|(v) Your source processes agricultural products not defined as listed oilseed||An exempt period.|
(3) Measuring the beginning and ending solvent inventory. You are required to measure and record the solvent inventory on the beginning and ending dates of each normal operating period that occurs during an operating month. An operating month is any calendar month with at least one normal operating period. You must consistently follow the procedures described in your plan for demonstrating compliance, as specified in § 63.2851, to determine the extraction solvent inventory, and maintain readily available records of the actual solvent loss inventory, as described in § 63.2862(c)(1). In general, you must measure and record the solvent inventory only when the source is actively processing any type of agricultural product. When the source is not active, some or all of the solvent working capacity is transferred to solvent storage tanks which can artificially inflate the solvent inventory.
(4) Gallons of extraction solvent received. Record the total gallons of extraction solvent received in each shipment. For most processes, the gallons of solvent received represents purchases of delivered solvent added to the solvent storage inventory. However, if your process refines additional vegetable oil from off-site sources, recovers solvent from the off-site oil, and adds it to the on-site solvent inventory, then you must determine the quantity of recovered solvent and include it in the gallons of extraction solvent received.
(5) Solvent inventory adjustments. In some situations, solvent losses determined directly from the measured solvent inventory and quantity of solvent received is not an accurate estimate of the “actual solvent loss” for use in determining compliance ratios. In such cases, you may adjust the total solvent loss for each normal operating period as long as you provide a reasonable justification for the adjustment. Situations that may require adjustments of the total solvent loss include, but are not limited to, situations in paragraphs (a)(5)(i) and (ii) of this section:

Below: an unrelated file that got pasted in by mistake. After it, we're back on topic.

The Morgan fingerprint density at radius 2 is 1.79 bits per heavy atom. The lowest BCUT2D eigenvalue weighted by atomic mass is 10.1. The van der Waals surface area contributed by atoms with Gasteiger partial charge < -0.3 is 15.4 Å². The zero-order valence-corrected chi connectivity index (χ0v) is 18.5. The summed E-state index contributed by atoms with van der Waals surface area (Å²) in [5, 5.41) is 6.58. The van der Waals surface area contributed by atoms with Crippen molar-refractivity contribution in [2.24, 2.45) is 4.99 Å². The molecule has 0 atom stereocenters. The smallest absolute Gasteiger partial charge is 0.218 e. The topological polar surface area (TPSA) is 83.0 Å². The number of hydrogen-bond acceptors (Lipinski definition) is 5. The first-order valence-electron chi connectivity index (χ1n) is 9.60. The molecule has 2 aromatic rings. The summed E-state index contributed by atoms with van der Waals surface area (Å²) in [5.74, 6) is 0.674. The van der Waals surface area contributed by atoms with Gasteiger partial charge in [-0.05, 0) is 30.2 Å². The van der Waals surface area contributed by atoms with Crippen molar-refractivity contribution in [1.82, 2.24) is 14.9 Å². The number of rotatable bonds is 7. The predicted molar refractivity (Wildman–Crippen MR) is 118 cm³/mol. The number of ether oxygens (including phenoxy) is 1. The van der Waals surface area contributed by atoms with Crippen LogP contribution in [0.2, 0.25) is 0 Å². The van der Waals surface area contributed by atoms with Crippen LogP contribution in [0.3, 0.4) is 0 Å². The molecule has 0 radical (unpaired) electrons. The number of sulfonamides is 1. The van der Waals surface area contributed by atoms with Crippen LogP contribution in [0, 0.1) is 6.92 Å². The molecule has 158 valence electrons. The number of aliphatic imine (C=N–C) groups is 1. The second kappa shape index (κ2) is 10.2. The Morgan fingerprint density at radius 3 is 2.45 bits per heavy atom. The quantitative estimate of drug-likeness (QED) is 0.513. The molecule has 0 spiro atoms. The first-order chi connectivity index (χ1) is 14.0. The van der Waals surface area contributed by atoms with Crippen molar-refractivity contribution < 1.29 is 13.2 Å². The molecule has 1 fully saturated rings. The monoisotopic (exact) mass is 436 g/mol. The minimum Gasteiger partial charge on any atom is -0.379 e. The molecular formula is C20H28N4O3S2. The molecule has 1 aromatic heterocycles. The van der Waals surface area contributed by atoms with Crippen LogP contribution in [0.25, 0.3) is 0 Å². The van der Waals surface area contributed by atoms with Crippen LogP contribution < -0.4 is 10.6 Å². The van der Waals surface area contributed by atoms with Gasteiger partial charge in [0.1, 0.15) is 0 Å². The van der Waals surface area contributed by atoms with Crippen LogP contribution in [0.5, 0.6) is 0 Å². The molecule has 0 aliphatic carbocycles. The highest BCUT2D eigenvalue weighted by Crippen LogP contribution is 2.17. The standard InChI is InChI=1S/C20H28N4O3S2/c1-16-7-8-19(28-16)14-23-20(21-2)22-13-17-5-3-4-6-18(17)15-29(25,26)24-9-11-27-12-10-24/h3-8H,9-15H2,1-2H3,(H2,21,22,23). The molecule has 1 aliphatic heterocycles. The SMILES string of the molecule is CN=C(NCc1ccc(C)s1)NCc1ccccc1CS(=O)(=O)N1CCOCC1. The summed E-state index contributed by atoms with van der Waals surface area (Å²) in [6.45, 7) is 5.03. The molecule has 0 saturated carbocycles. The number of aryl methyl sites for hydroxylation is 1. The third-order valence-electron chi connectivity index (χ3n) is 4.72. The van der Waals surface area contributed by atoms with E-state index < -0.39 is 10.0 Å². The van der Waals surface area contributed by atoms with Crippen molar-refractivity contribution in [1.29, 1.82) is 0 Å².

(i) Solvent destroyed in a control device. You may use a control device to reduce solvent emissions to meet the emission standard. The use of a control device does not alter the emission limit for the source. If you use a control device that reduces solvent emissions through destruction of the solvent instead of recovery, then determine the gallons of solvent that enter the control device and are destroyed there during each normal operating period. All solvent destroyed in a control device during a normal operating period can be subtracted from the total solvent loss. Examples of destructive emission control devices include catalytic incinerators, boilers, or flares. Identify and describe, in your plan for demonstrating compliance, each type of reasonable and sound measurement method that you use to quantify the gallons of solvent entering and exiting the control device and to determine the destruction efficiency of the control device. You may use design evaluations to document the gallons of solvent destroyed or removed by the control device instead of performance testing under § 63.7. The design evaluations must be based on the procedures and options described in § 63.985(b)(1)(i)(A) through (C) or § 63.11, as appropriate. All data, assumptions, and procedures used in such evaluations must be documented and available for inspection. If you use performance testing to determine solvent flow rate to the control device or destruction efficiency of the device, follow the procedures as outlined in § 63.997(e)(1) and (2). Instead of periodic performance testing to demonstrate continued good operation of the control device, you may develop a monitoring plan, following the procedures outlined in § 63.988(c) and using operational parametric measurement devices such as fan parameters, percent measurements of lower explosive limits, and combustion temperature.